Peace is “not what we’re offering,” says U.S. secretary of state
By Stephen Gowans
North Korea recently let Washington know that it will dismantle its nuclear weapons if the United States signs a formal peace treaty ending the Korean War. This, offered Pyongyang, could be negotiated through bilateral talks between the United States and north Korea.
Alternatively, Pyongyang said it was prepared to return to six-nation talks, aimed at denuclearizing the Korean peninsula, if the United Nations removes the sanctions it imposed after north Korea launched a satellite and conducted a nuclear test.
North Korea regards the sanctions as unjust, and with good reason – they are. Neither the satellite launch nor the nuclear test were illegal under international law.
No law prohibits a country from launching satellites, or even testing ballistic missiles — what Washington accuses north Korea of doing under cover of a satellite launch.
And since north Korea is no longer a signatory to the Nuclear Non-Proliferation Treaty – it withdrew after the United States re-targetted some of its strategic nuclear weapons from the defunct Soviet Union to north Korea in the early 1990s — it is not prohibited from developing and testing nuclear arms.
The reality that north Korea’s satellite launch and nuclear test were not illegal, did not, however, stop the United Nations Security Council from imposing sanctions, while at the same time overlooking Washington’s repeated violations of international law, a double-standard made inevitable by Washington’s veto and domination of the council.
North Korea says that it would not have built nuclear weapons had the United States not threatened it with military aggression. This is almost certainly true.
In the early 1990s, long before north Korea developed a rudimentary nuclear weapons capability, Washington announced it was targeting north Korea with nuclear weapons. A month later, Pyongyang withdrew from the non-proliferation treaty. Cause and effect.
Washington, which quashed the basis for a nascent independent Korean government in 1945, has stationed tens of thousands of troops on Korean soil since (but for a single brief hiatus.) U.S. warships patrol the fringes of north Korea’s territorial waters, and U.S. warplanes patrol the margins of north Korean airspace … and not infrequently, intrude upon it. The U.S. military conducts annual war games with south Korea – the south’s military budget is much larger than the north’s – keeping the north off balance and on an unremitting war footing.
Soon after 9/11, the United States ratcheted up its sabre rattling when the Bush administration listed north Korea as one of three countries making up an axis of evil, along with Iraq and Iran. The illegal invasion of Iraq, carried out soon after and for fabricated reasons, made two things clear:
• North Korea could be next.
• Disarming – as Iraq had done – was not a good idea.
In the face of Washington’s threats — indeed, because of them — Pyongyang stepped up its entreaties to Washington to sign a peace treaty.
At the same time, it worked on developing a nuclear weapons capability that would make the Pentagon think twice about another illegal war.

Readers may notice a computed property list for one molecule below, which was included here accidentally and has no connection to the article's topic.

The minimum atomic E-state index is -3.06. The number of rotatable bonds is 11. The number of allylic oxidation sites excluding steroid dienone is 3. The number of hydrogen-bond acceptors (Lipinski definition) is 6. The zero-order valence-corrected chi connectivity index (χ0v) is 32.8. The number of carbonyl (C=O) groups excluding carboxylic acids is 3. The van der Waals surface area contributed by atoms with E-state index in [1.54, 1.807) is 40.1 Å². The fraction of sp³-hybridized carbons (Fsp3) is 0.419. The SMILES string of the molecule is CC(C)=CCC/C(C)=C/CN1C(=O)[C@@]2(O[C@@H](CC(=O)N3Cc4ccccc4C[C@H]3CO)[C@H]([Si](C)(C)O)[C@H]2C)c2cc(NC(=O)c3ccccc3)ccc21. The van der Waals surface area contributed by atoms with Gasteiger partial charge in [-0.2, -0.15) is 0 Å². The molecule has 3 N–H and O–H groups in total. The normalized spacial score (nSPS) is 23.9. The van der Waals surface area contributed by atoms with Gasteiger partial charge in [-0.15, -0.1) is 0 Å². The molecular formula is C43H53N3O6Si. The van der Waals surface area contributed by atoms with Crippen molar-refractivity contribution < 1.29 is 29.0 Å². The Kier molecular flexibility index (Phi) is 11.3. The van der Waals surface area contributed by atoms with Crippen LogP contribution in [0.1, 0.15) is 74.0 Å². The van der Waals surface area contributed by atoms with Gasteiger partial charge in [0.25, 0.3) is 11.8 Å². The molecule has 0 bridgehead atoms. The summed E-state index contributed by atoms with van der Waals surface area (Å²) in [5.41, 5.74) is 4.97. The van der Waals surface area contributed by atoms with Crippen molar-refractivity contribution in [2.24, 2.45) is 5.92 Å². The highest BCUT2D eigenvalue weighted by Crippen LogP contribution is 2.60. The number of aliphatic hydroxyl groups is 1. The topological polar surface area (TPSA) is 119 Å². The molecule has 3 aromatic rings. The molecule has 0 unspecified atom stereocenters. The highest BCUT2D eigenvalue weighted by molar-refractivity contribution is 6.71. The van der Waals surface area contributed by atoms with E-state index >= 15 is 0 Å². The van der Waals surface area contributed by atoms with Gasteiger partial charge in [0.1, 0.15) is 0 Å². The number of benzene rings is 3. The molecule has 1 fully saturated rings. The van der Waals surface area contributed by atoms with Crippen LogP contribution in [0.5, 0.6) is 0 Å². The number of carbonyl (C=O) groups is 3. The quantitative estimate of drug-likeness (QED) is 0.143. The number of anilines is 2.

But Washington was dismissive of Pyongyang’s overtures of peace. Colin Powell, then Secretary of State, said “We don’t do peace treaties.”
Today, a U.S. administration led by a Nobel Peace Prize laureate who wages wars in Iraq, Afghanistan, Pakistan, Somalia and Yemen, says it will only discuss a peace treaty if north Korea dismantles its nuclear weapons first. Washington promises only to discuss, not sign, a peace treaty. If Pyongyang delivers what the United States demands, Washington will think about signing a peace treaty…maybe. The United States, of course, won’t be dismantling its own nuclear weapons.
Washington also says that north Korea’s “appalling” human rights record stands in the way of normalizing relations, even though the appalling human rights records of Egypt, Israel, Saudi Arabia, Ethiopia, Colombia and Afghanistan, hasn’t prevented Washington from maintaining normal, if not favored, relations with these countries, including showering Israel, Egypt and Colombia with billions of dollars in annual aid. And that’s to say nothing about Washington’s own appalling human rights record – one replete with restrictions on mobility rights (i.e., travel to Cuba), secret prisons, prisoner abuse, extrajudicial assassination, unlawful detention and torture.
Clearly, the United States is not interested in peace on the Korean peninsula. Its military intimidation leaves north Korea no option, short of surrender, but to allocate a punishingly high percentage of its meagre budget to defense, with unhappy consequences for the well-being of north Koreans and the civilian economy.
Washington uses north Korea (and a few other sanctioned and threatened countries) to send a message about what happens when countries try to chart an independent course, especially one that is a top-to-bottom alternative to Washington’s prescribed US investor-friendly free market, free trade, and free enterprise regime.
Washington’s real interest is to engineer the collapse or surrender of the pro-independence government in the north, to clear the way for U.S. domination of the Korean peninsula up to China’s borders.
And so it is that an offer of peace and denuclearization on the Korean peninsula – one that would seem to appeal to any administration led by a deserving Nobel Peace Prize laureate – has been summarily rejected. “That is what they want,” sniffed the peace prize-winning warmonger’s secretary of state, “but that is not what we’re offering.”